Online Playdates, Game Nights, and Other Ways to Socialize at a Distance
Whether you're trying to keep your preschooler busy while you take a work call, give your tween someone else to discuss Minecraft with, or host a neighborly game night, these ideas -- crowdsourced from just about every parent we know -- will come in handy when you're sheltering in place.
Little kids/Big kids
Board games (Battleship, Candy Land, Chutes & Ladders, Sorry)
Works best with two to four players who all have the same physical game at their home. For most games, each player will need to move the other players' pieces simultaneously.
Either use the traditional rules, or just act goofy and ask friends to guess what you're doing.
Any toy that occupies your kid for a while can be played with alongside a friend or family member on the screen.
Look for building challenges using household materials online. If you don't have marshmallows, try pipe cleaners, popsicle sticks, construction paper, or cotton swabs. A few kids can print out the same challenge and then work on it simultaneously. They can cheer each other on, offer tips, or even race to see who finishes first.
Little kids may just enjoy playing side by side with an occasional glance to see that a friend is still there. You and the other parent can set up webcams for your kids and see how it goes.
Playdough or clay
Take out all the clay and any cutting or shaping tools and get started. Works well as parallel play or with specific goals ("Let's all make animals," or "Let's each make something and then guess what the other friends made").
A couple friends or a grandparent and a kid can chill out with their own puzzles, chatting at the same time.
For younger kids, parents can guide the hunt by choosing something to find. For example, "Find something blue!" Or, "Find five of the same object!" Or, "Find three things that start with the letter B!" Older kids might want to jointly come up with a list of items and then race to find them first.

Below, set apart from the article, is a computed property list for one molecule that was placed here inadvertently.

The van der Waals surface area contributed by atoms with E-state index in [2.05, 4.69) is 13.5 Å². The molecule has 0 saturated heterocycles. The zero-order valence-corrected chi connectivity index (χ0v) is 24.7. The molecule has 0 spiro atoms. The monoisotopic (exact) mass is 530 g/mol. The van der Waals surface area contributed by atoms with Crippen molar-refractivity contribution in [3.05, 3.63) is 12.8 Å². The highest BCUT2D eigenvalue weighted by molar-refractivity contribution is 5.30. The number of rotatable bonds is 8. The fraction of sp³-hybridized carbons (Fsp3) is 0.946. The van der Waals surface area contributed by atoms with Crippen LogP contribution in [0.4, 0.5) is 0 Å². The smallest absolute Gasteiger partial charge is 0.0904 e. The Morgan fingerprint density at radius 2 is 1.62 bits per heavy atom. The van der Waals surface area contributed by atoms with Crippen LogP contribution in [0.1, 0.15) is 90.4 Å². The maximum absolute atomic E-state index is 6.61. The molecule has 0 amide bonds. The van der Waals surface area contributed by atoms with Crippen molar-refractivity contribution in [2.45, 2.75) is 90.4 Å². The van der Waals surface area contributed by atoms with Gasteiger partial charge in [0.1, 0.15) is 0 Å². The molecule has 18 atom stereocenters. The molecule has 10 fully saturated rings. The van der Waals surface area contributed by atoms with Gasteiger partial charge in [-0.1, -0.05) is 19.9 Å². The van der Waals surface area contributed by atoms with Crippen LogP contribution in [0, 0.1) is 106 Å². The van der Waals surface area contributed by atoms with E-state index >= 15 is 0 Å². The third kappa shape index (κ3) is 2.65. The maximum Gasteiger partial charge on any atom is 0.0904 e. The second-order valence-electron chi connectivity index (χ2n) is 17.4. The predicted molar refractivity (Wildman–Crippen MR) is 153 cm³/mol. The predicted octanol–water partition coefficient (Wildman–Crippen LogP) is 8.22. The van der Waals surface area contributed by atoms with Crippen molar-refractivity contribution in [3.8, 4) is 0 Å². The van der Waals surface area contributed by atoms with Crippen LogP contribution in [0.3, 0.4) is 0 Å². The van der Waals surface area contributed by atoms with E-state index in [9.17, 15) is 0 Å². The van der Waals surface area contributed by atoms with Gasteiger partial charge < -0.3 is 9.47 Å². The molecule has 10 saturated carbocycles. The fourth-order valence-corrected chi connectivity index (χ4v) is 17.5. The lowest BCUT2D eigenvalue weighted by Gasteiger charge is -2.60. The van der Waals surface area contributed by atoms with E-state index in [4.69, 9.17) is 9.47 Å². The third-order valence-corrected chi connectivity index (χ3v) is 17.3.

This can work with a small group of kids so long as an adult can facilitate. Each kid takes a turn showing something from their home and talking about why it's special. For an ongoing activity, the group can choose themes (something given as a gift, something that makes you laugh, etc.) to focus on each day.
Parents, teachers, or reading-age kids can read aloud to a group. Picture books work well for younger kids, but older kids can choose to read chapter books -- try one chapter a day.
Board games (Balderdash, Pictionary, Sorry, Trivial Pursuit)
Works best with two to four players. Older kids can play more sophisticated games, and not all require every kid to have their own gameboard.
Whatever your kid's into -- knitting, decoupage, Legos -- they probably have a friend with a similar interest. They can do it together, or one can teach the other.
Group chat tools
Video-chatting with a group is extra fun when everyone's at home sheltering in place. The apps below have fun elements that Zoom just can't compete with. But these tools also invite some risk around contact with strangers or inappropriate content, so read the reviews before letting your kid download.
For kids interested in filmmaking or just into YouTube, teaming up on a short film can be fun and kill some time. Take turns writing a script in a Google Doc, and then decide who will get which shots. Whomever has editing skills can pull it all together. Then schedule a screening via Zoom.
Kids who watch YouTube will be familiar with the tutorial genre. This time, try it with one person teaching and one following the instructions. Could make for some hilarious mistakes.
Play Heads Up!
Like charades, but even more fun, this free app can be downloaded by both parties. Then players hold their phone up to their forehead, and the others give clues to help them guess from categories like "Pop Culture" or "Animals."
Play instruments together
Musicians can practice together, take turns teaching each other songs, or just jam. Very ambitious folks can create music collages.
Social games and apps
These console and online games include social elements that can be fun for kids to play together or with family members, either in the same home or not. Some include text or voice chat. Dig into the reviews to figure out what makes sense for your family.
Teach/learn TikTok dances
Teens love learning complicated dance routines on the social app TikTok. But now they can teach each other on video chat.
Watch Netflix together
The plug-in Netflix Party allows folks to stream together while chatting.
For those who want to skip the shooting and editing involved in filmmaking, a playwriting session can be a great creative outlet. One person can write the script on paper while video-chatting with friends about ideas, or multiple people can collaborate on a shared document.
For more tips and resources like these to help your family get set up for distance learning, check out our Back to School Guide at Wide Open School.